Hoch Publishing welcomes two new employees this week. Karlene Lovelady, most recently office assistant at Brookens Law, has been a Marion resident for 15 years.

  • Yoga helps kids and care providers

    When Headstart teacher Lesli Beery was trying to come up with a lesson featuring things that started with each letter of the alphabet, she could not find anything to start with Y. “Y didn’t really have any good thing to go with it,” Beery said, “so I brought in (former yoga instructor) Amber Monson, and she did a yoga session with the little ones.”

  • Bowling team places at state

    A Sherbowl Lanes bowling team sponsored by Tampa State Bank finished 14th out of 279 teams statewide in a five-weekend handicap tournament in Wichita. Regular team members Barry Allen, Doug Marler, Mike Woodward, and Jim Wyatt were joined by Mike Carroll. Carroll bowled for a different team in the Monday night league at Sherbowl but filled in when a regular member was unable to bowl in Wichita.


    10, 25, 35, 50, 60, 100, 125 years ago, Clarification

    Newlyweds visit center, Menu


  • School funding fix could cut taxes

    A recent court-required change to school funding won’t give Marion-Florence schools a bigger budget, but should cut local property taxes. Superintendent Lee Leiker gave board members a preliminary overview Monday of what June’s special legislative session and Supreme Court ruling on school finance means.

  • Transportation a concern at Centre

    A shortage of bus drivers may mean some Centre students have to spend a total of 1 hour 10 minutes or more on buses each day this fall. Covering 250 square miles with just three routes might be possible but would result in the increased ride time, Centre transportation director Bob Mueller told the school board Monday.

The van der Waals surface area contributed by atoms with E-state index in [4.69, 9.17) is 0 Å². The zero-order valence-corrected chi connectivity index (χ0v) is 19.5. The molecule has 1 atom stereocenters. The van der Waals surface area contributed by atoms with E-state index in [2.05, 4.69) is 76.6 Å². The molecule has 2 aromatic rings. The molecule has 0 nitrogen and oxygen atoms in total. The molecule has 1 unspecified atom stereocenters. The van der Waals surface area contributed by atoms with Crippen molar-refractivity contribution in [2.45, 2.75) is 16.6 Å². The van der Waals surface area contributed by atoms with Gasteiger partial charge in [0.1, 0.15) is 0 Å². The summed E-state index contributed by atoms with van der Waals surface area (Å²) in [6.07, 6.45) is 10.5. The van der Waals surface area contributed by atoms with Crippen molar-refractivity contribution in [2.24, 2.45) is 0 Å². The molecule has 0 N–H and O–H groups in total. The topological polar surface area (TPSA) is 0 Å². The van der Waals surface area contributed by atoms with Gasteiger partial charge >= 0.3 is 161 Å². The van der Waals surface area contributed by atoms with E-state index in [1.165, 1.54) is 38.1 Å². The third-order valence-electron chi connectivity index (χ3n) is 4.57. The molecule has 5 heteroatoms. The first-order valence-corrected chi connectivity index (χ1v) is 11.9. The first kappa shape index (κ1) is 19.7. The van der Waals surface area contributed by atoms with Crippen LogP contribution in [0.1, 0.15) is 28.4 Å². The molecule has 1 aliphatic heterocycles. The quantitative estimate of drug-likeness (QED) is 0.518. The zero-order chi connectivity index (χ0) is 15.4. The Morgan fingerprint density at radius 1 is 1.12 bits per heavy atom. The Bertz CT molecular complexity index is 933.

• Hillsboro eliminates band fees

    Hillsboro band students will no longer need to pay to rent school instruments thanks to a unanimous vote Monday by the USD 410 school board. The board agreed that eliminating fees could increase interest among students.

  • FFA leaders meet at state conference

    Area FFA members attended a state conference for chapter leaders last week at Rock Springs 4-H campgrounds south of Junction City. State FFA president Elizabeth Meyer of Marion High School and other state officers compared being a local chapter leader to the Olympics and advanced a conference theme, “Carrying the FFA Torch.”

  • Clothing sale to raise money for schools

    Marion County residents will not have to travel far to find clothing for their children to wear on the first day of school. Krista Matlock of Hillsboro has organized a back to school gala from 11 a.m. to 2 p.m. Saturday at the Historic Church at Tabor.

  • College degrees and honors


  • Calendar of events

  • Free movie planned at lake

    The first of a series of free outdoor movies will be shown at dusk Saturday at the beach area of Marion County Park and Lake. This month’s movie has not yet been selected, but a similar showing the third Saturday in August will feature “Jaws” shown on a floating screen, with moviegoers asked to jump in the lake whenever the movie’s shark appears.

  • MB foundation to break ground

    Groundbreaking for the new Mennonite Brethren Foundation building at 200 E. D St. will be at 9 a.m. Tuesday. The foundation plans a new 8,800-square-foot office building, replacing a 5,500-square-foot building on Lincoln St. that has become too small for its 13 employees.

  • Pool plans twilight swim

    A twilight swim from 9 p.m. to midnight Friday at Hillsboro Family Aquatic Center will benefit Main Street Ministries. Cost is $4 or three non-perishable food items.

  • 5K run to benefit team

    A 5-kilometer run benefiting Goessel’s crosscountry team is planned for this year’s Threshing Days in Goessel. A $25 entry fee includes a T-shirt and prizes for division winners.

  • Disability group to meet

    A public forum will being the monthly meeting of Harvey-Marion County Community Developmental Disability Organization at 4 p.m. Monday at 500 N. Main St., Suite 204, Newton.

  • Waste board to meet

    Central Kansas Regional Solid Waste Authority will meet at 7 p.m. July 20 at McPherson County transfer station, 1431 17th Ave, McPherson.

  • TEEN to meet

    Technology Excellence in Education Network will meet at 6 p.m. July 20, 2016, in the USD 408 district office, 101 N. Thorp St., Marion.